A proposal to boost funding to build out broadband internet service in Minnesota for virtual learning and telemedicine failed to pass the divided Legislature Sunday night as lawmakers closed out the 2020 legislative session.

Leaders in the Republican-led Senate and Democratic-Farmer-Labor-controlled House of Representatives had put up separate proposals to boost funding for broadband access that could help families access high-speed internet at home. But the measures failed during the final flurry of legislative action.

Legislative leaders and the governor on Monday said they plan to hold a special session next month to take up unresolved business and the issue could come up at that time. Lawmakers as part of an education omnibus bill also directed the Minnesota Department of Education to use part of the $1.87 billion appropriated to the state from the federal CARES Act to roll out technological advances that could help schools meet distance learning requirements.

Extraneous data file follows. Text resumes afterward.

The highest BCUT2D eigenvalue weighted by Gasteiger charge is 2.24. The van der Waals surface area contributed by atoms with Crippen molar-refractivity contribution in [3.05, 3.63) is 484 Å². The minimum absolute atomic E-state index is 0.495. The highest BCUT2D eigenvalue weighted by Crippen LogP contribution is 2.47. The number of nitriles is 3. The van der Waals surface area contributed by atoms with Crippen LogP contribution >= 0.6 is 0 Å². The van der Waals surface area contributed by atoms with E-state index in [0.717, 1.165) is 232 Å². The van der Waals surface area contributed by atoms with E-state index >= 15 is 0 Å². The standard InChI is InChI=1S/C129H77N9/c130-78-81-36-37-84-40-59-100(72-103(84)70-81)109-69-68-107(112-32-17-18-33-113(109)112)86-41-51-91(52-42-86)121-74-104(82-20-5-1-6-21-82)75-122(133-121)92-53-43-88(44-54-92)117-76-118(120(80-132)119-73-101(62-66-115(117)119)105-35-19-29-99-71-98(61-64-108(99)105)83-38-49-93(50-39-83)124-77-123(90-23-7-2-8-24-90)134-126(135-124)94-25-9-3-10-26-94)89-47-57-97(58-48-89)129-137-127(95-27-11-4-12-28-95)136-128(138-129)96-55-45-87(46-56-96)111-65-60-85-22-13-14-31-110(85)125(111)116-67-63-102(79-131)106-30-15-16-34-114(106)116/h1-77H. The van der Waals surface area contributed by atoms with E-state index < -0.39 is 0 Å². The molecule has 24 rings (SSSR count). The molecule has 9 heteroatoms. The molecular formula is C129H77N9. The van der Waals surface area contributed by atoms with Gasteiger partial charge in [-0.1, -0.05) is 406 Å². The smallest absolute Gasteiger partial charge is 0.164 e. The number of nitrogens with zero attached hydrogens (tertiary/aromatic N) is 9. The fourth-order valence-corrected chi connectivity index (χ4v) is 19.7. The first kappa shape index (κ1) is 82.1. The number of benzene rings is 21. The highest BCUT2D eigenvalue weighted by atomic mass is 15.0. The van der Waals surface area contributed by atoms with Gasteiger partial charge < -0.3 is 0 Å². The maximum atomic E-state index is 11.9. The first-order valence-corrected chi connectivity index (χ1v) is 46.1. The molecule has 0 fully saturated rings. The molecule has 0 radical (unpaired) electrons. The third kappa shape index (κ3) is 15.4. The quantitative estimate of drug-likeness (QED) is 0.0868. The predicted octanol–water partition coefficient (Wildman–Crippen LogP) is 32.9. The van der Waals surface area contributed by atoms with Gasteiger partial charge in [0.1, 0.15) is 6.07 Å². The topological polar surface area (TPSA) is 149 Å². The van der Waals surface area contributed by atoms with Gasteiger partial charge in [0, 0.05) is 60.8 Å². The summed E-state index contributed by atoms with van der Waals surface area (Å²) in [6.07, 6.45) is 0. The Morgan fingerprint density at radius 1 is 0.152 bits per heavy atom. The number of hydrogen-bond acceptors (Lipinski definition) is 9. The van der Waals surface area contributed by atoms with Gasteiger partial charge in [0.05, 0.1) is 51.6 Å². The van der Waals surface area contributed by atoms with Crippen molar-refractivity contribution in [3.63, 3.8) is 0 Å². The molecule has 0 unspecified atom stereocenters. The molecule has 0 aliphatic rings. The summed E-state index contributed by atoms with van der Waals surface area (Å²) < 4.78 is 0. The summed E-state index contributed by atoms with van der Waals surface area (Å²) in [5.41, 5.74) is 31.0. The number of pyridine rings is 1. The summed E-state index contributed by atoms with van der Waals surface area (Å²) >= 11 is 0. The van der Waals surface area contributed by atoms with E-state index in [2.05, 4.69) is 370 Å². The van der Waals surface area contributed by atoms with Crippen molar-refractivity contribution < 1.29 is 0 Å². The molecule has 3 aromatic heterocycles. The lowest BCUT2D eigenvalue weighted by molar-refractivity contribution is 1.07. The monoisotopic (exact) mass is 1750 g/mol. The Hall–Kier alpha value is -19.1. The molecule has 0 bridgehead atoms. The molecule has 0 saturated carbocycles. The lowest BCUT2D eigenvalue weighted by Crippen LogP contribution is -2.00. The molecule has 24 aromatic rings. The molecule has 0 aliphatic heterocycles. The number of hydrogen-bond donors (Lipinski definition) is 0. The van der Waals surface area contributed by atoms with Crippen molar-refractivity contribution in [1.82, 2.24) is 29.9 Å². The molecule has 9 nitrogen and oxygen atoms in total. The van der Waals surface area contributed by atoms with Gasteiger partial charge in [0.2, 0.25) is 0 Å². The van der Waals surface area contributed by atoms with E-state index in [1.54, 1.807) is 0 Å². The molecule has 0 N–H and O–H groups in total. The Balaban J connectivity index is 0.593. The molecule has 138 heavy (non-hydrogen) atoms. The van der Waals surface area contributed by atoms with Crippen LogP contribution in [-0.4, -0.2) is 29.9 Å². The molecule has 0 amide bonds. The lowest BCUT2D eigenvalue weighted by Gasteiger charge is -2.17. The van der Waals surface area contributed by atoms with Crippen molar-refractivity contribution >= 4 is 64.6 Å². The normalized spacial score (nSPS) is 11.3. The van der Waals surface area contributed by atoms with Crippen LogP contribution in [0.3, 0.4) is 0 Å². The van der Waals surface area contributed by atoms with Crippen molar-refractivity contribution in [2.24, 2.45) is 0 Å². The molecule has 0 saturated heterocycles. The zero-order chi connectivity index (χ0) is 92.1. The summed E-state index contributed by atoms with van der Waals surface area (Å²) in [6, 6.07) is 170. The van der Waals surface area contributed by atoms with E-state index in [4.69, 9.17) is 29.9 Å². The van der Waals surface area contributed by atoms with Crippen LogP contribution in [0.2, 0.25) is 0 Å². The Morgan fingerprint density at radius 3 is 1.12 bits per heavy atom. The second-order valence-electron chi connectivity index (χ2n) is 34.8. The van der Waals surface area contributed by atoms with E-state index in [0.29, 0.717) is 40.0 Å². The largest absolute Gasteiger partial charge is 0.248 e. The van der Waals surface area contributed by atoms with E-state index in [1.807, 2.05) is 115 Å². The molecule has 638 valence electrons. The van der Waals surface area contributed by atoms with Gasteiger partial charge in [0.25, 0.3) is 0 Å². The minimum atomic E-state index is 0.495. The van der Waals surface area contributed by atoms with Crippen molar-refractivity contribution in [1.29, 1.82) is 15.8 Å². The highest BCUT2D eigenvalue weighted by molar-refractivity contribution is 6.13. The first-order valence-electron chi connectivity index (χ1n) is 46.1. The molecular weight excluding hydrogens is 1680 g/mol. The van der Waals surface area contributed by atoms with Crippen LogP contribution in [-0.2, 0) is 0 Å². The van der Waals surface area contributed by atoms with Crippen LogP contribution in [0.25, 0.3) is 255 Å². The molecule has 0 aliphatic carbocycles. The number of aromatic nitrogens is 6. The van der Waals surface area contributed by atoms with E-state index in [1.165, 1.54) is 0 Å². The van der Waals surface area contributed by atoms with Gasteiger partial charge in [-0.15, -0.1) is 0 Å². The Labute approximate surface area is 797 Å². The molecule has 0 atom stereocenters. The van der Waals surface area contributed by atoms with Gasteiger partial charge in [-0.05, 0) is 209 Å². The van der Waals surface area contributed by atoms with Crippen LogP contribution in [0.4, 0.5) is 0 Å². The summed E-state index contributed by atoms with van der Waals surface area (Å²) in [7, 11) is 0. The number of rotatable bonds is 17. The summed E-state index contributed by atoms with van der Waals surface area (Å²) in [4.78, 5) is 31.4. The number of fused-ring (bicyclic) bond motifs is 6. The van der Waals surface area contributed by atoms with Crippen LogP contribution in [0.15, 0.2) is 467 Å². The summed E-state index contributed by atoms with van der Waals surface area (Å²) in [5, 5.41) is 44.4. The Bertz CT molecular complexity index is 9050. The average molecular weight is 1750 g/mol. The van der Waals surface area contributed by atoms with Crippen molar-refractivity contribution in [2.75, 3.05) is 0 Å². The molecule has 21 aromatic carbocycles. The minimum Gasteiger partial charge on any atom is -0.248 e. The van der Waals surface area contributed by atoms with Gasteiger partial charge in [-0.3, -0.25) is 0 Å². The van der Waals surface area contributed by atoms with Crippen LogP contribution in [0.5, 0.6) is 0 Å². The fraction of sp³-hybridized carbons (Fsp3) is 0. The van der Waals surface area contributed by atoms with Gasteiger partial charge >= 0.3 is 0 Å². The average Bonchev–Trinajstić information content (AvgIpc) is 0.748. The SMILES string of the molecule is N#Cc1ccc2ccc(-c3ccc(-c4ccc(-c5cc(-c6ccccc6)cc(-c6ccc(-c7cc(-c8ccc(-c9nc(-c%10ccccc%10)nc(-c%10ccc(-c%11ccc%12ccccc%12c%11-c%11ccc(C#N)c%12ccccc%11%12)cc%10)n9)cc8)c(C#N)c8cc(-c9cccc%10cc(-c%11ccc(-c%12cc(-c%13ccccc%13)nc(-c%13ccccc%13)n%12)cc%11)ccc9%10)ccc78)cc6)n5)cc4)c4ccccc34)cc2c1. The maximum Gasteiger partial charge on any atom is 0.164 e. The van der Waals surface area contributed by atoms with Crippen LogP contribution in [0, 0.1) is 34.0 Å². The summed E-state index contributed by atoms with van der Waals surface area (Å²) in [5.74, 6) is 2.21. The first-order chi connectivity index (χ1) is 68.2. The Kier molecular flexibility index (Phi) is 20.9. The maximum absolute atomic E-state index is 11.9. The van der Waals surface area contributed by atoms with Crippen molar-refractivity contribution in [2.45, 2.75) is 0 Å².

“These are unprecedented circumstances with unprecedented challenges,” said Sen. Carla Nelson, R-Rochester. “This bill gives schools badly needed flexibility to use the significant resources we passed last year meet their own, new, unique needs.”

The Walz administration determines how to spend state and federal COVID-19 response funding with guidance from state lawmakers.